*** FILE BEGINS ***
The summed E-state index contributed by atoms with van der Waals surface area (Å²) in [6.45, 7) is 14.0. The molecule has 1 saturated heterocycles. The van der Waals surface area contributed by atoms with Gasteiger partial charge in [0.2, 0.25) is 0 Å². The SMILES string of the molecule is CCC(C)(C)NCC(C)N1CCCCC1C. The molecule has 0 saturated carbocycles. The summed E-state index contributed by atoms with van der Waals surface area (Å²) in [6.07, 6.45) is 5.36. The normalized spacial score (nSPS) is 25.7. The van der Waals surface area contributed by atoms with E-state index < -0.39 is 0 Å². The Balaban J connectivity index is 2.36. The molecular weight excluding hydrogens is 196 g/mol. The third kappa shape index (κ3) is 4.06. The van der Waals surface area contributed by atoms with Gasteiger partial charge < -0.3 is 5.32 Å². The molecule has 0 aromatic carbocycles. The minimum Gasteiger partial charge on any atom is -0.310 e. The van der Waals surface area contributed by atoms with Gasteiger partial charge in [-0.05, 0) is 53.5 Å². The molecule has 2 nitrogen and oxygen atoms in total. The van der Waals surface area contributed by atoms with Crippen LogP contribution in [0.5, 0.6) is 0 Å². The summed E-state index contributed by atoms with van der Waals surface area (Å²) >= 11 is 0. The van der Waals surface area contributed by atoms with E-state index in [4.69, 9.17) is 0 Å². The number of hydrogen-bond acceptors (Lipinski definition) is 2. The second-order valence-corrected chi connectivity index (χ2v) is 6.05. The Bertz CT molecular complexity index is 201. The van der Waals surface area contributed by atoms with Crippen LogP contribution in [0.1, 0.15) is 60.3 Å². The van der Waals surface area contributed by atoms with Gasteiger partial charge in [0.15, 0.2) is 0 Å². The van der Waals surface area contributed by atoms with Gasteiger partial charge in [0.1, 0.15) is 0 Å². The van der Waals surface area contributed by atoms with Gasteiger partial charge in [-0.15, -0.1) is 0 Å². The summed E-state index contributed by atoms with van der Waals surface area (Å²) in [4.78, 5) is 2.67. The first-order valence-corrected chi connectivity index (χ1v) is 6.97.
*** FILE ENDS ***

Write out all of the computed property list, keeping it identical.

The summed E-state index contributed by atoms with van der Waals surface area (Å²) in [6.45, 7) is 14.0. The molecule has 1 saturated heterocycles. The van der Waals surface area contributed by atoms with Gasteiger partial charge in [0.2, 0.25) is 0 Å². The SMILES string of the molecule is CCC(C)(C)NCC(C)N1CCCCC1C. The molecule has 0 saturated carbocycles. The summed E-state index contributed by atoms with van der Waals surface area (Å²) in [6.07, 6.45) is 5.36. The normalized spacial score (nSPS) is 25.7. The van der Waals surface area contributed by atoms with E-state index < -0.39 is 0 Å². The Balaban J connectivity index is 2.36. The molecular weight excluding hydrogens is 196 g/mol. The third kappa shape index (κ3) is 4.06. The van der Waals surface area contributed by atoms with Gasteiger partial charge < -0.3 is 5.32 Å². The molecule has 0 aromatic carbocycles. The minimum Gasteiger partial charge on any atom is -0.310 e. The van der Waals surface area contributed by atoms with Gasteiger partial charge in [-0.05, 0) is 53.5 Å². The molecule has 2 nitrogen and oxygen atoms in total. The van der Waals surface area contributed by atoms with Crippen LogP contribution in [0.5, 0.6) is 0 Å². The summed E-state index contributed by atoms with van der Waals surface area (Å²) >= 11 is 0. The van der Waals surface area contributed by atoms with E-state index in [4.69, 9.17) is 0 Å². The number of hydrogen-bond acceptors (Lipinski definition) is 2. The second-order valence-corrected chi connectivity index (χ2v) is 6.05. The Bertz CT molecular complexity index is 201. The van der Waals surface area contributed by atoms with Crippen LogP contribution in [0.1, 0.15) is 60.3 Å². The van der Waals surface area contributed by atoms with Gasteiger partial charge in [0.15, 0.2) is 0 Å². The van der Waals surface area contributed by atoms with Gasteiger partial charge in [0.1, 0.15) is 0 Å². The van der Waals surface area contributed by atoms with Gasteiger partial charge in [-0.15, -0.1) is 0 Å². The summed E-state index contributed by atoms with van der Waals surface area (Å²) in [4.78, 5) is 2.67. The first-order valence-corrected chi connectivity index (χ1v) is 6.97.